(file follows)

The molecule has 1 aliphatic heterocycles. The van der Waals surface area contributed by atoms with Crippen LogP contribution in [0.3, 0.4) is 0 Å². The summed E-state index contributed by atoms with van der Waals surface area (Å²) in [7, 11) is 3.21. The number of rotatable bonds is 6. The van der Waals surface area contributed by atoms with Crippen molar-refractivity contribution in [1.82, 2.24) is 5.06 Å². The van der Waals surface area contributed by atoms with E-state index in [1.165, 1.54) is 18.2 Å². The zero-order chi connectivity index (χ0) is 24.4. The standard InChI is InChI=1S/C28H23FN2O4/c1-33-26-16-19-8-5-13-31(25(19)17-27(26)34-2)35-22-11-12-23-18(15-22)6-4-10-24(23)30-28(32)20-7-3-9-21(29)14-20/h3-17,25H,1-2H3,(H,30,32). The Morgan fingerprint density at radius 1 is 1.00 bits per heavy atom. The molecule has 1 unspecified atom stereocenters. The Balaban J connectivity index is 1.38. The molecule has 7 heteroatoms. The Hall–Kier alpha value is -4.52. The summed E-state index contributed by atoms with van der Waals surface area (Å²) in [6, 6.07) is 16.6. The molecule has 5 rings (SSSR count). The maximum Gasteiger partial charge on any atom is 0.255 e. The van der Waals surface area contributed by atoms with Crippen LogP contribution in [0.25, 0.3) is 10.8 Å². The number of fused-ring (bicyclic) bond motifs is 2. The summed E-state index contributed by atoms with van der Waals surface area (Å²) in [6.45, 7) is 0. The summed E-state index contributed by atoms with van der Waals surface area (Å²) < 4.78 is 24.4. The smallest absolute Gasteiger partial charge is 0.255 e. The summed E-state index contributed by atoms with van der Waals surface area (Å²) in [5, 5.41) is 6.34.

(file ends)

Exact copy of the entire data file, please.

The molecule has 1 aliphatic heterocycles. The van der Waals surface area contributed by atoms with Crippen LogP contribution in [0.3, 0.4) is 0 Å². The summed E-state index contributed by atoms with van der Waals surface area (Å²) in [7, 11) is 3.21. The number of rotatable bonds is 6. The van der Waals surface area contributed by atoms with Crippen molar-refractivity contribution in [1.82, 2.24) is 5.06 Å². The van der Waals surface area contributed by atoms with E-state index in [1.165, 1.54) is 18.2 Å². The zero-order chi connectivity index (χ0) is 24.4. The standard InChI is InChI=1S/C28H23FN2O4/c1-33-26-16-19-8-5-13-31(25(19)17-27(26)34-2)35-22-11-12-23-18(15-22)6-4-10-24(23)30-28(32)20-7-3-9-21(29)14-20/h3-17,25H,1-2H3,(H,30,32). The Morgan fingerprint density at radius 1 is 1.00 bits per heavy atom. The molecule has 1 unspecified atom stereocenters. The Balaban J connectivity index is 1.38. The molecule has 7 heteroatoms. The Hall–Kier alpha value is -4.52. The summed E-state index contributed by atoms with van der Waals surface area (Å²) in [6, 6.07) is 16.6. The molecule has 5 rings (SSSR count). The maximum Gasteiger partial charge on any atom is 0.255 e. The van der Waals surface area contributed by atoms with Crippen LogP contribution in [0.25, 0.3) is 10.8 Å². The number of fused-ring (bicyclic) bond motifs is 2. The summed E-state index contributed by atoms with van der Waals surface area (Å²) in [6.45, 7) is 0. The summed E-state index contributed by atoms with van der Waals surface area (Å²) < 4.78 is 24.4. The smallest absolute Gasteiger partial charge is 0.255 e. The summed E-state index contributed by atoms with van der Waals surface area (Å²) in [5, 5.41) is 6.34.